Those walking and biking generations may find a home in downtown Macon, where the c. 1903 Dannenberg Building, a former department store, is being modernized to hold 70 loft apartments with retail space on the street level. The $7-million project will qualify for state and federal tax credits.
From Macon, the travelers headed east to Hawkinsville for a tour of the restored 1907 Opera House. “The Opera House is used weekly, either for entertainment or meeting purposes, and is the gem of our downtown,” says Karen Bailey, director of the Hawkinsville Better Hometown program and Downtown Development Authority.
Bailey took her charges to a ribbon-cutting at the new Cotton Mills Lofts on the banks of the Ocmulgee River. “We’re proud of our new lofts,” Bailey says. “This is a public/private project, with Landmark Development out of Winston-Salem, North Carolina, as the private partner.” The ribbon-cutting was also for the adjacent River Market Lofts, another riverside residential property.
“For years we had people coming from all around to work at that mill, and when it closed we didn’t know what we were going to do with it,” says James Colson, chairman of the Hawkinsville City Commission.”But now we have people living in those apartments.”
In Columbus, the Heart & Soul passengers settled in for a working luncheon in the restored Eagle & Phenix Mills on the banks of the Chat-tahoochee River, where they heard about changes to both the river and the area of Columbus known as Uptown.
In 2012, existing dams on the river were dynamited to restore the Chattahoochee to its wild state and create a new tourism market for whitewater rafters.
“By destroying the dams, we restored about two-and-a-half miles of the river along the last falls of the Chattahoochee,” says W.C. Bradley board member John Turner, who is chairman of the Chattahoochee Restoration Committee.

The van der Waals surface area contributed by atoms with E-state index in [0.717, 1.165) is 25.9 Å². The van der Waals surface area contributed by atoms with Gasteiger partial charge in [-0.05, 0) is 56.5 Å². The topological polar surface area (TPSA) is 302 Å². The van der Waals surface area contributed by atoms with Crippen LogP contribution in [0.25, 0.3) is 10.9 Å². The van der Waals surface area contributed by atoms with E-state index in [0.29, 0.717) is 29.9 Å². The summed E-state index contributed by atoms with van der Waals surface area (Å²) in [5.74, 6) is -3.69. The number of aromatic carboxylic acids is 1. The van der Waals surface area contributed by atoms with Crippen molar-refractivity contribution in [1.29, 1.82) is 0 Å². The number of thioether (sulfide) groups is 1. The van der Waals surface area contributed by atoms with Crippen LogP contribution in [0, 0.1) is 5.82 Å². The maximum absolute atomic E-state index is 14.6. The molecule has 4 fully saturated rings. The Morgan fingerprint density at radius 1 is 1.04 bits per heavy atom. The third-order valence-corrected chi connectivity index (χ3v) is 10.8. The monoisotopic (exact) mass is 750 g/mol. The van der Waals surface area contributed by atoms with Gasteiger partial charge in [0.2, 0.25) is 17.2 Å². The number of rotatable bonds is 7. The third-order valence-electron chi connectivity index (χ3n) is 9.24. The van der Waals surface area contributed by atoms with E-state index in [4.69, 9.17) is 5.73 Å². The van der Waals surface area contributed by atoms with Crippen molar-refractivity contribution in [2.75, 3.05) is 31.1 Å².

Columbus may have reached an extreme in the funding mix used to set the Chattahoochee free and restore the Eagle & Phenix. Money came from the city of Columbus and its across-the-river Alabama neighbor, Phenix City, as well as the W.C. Bradley Company and other private sources.
“We even got money from the National Oceanic and Atmospheric Administration,” Turner says. “Now this is one of the great rapids of North America, and it’s right in the middle of our city. That’s a special story to be able to tell.” The city is expecting a $42-million economic impact from the rapids. International kayak organizations are already asking officials when could they be ready to hold a world championship race on their river.
Some $500 million has been spent on the various downtown restoration projects, including $100 million by corporate citizen TSYS, says W.C. Bradley Company’s president of Real Estate, Mathews Swift, adding that another $50-$75 million is part of a plan for future improvements for downtown Columbus.
West Point was one of those small cotton mill towns that went from prosperity to poverty when that source of jobs dried up. “When we lost that base, we began to lose some of the stability we had in the past,” says Mayor Drew Ferguson. The mill closed in 2004, but in 2006 word came that Kia, the South Korean automaker, would open a plant right in West Point’s backyard.
“When Kia came, it was a unique opportunity for us to reestablish ourselves as a manufacturing center, and at the same time reestablish our identity,” Ferguson says. “What we saw in all this was a unique chance to drive economic development into the heart of the city to address poverty, housing and issues with education. We asked, how could we diversify the economy off that manufacturing backbone?”
Realizing the community was about to enter a new era, local leaders began a planning process for their reenergized population. “It was remarkable,” says Ferguson. “At times we had 10 percent of the population at planning meetings. We have had some really great historic preservation come out of this.” One project involved an old building downtown that had a tree growing through its center. A loan from the Department of Community Affairs revolving loan fund financed rehab of the building, which now houses a popular restaurant. “That’s been a huge success, and they now have 35 employees.”